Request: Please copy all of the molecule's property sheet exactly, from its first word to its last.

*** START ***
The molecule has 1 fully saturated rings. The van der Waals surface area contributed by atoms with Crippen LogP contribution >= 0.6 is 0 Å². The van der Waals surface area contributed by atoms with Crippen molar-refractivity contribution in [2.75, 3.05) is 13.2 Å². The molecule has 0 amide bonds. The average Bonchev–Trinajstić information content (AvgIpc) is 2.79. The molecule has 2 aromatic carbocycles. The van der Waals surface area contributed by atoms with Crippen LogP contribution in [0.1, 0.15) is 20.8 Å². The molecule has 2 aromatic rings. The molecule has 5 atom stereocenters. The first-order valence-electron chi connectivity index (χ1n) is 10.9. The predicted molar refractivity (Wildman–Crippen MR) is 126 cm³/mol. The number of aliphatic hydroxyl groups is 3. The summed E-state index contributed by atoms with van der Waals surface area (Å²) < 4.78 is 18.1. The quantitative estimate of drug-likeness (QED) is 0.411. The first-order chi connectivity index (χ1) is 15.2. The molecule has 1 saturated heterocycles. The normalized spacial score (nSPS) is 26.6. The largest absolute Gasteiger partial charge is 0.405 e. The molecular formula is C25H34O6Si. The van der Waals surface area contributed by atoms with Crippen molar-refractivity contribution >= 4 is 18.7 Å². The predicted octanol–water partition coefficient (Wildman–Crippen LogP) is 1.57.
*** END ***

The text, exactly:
The molecule has 1 fully saturated rings. The van der Waals surface area contributed by atoms with Crippen LogP contribution >= 0.6 is 0 Å². The van der Waals surface area contributed by atoms with Crippen molar-refractivity contribution in [2.75, 3.05) is 13.2 Å². The molecule has 0 amide bonds. The average Bonchev–Trinajstić information content (AvgIpc) is 2.79. The molecule has 2 aromatic carbocycles. The van der Waals surface area contributed by atoms with Crippen LogP contribution in [0.1, 0.15) is 20.8 Å². The molecule has 2 aromatic rings. The molecule has 5 atom stereocenters. The first-order valence-electron chi connectivity index (χ1n) is 10.9. The predicted molar refractivity (Wildman–Crippen MR) is 126 cm³/mol. The number of aliphatic hydroxyl groups is 3. The summed E-state index contributed by atoms with van der Waals surface area (Å²) < 4.78 is 18.1. The quantitative estimate of drug-likeness (QED) is 0.411. The first-order chi connectivity index (χ1) is 15.2. The molecule has 1 saturated heterocycles. The normalized spacial score (nSPS) is 26.6. The largest absolute Gasteiger partial charge is 0.405 e. The molecular formula is C25H34O6Si. The van der Waals surface area contributed by atoms with Crippen molar-refractivity contribution >= 4 is 18.7 Å². The predicted octanol–water partition coefficient (Wildman–Crippen LogP) is 1.57.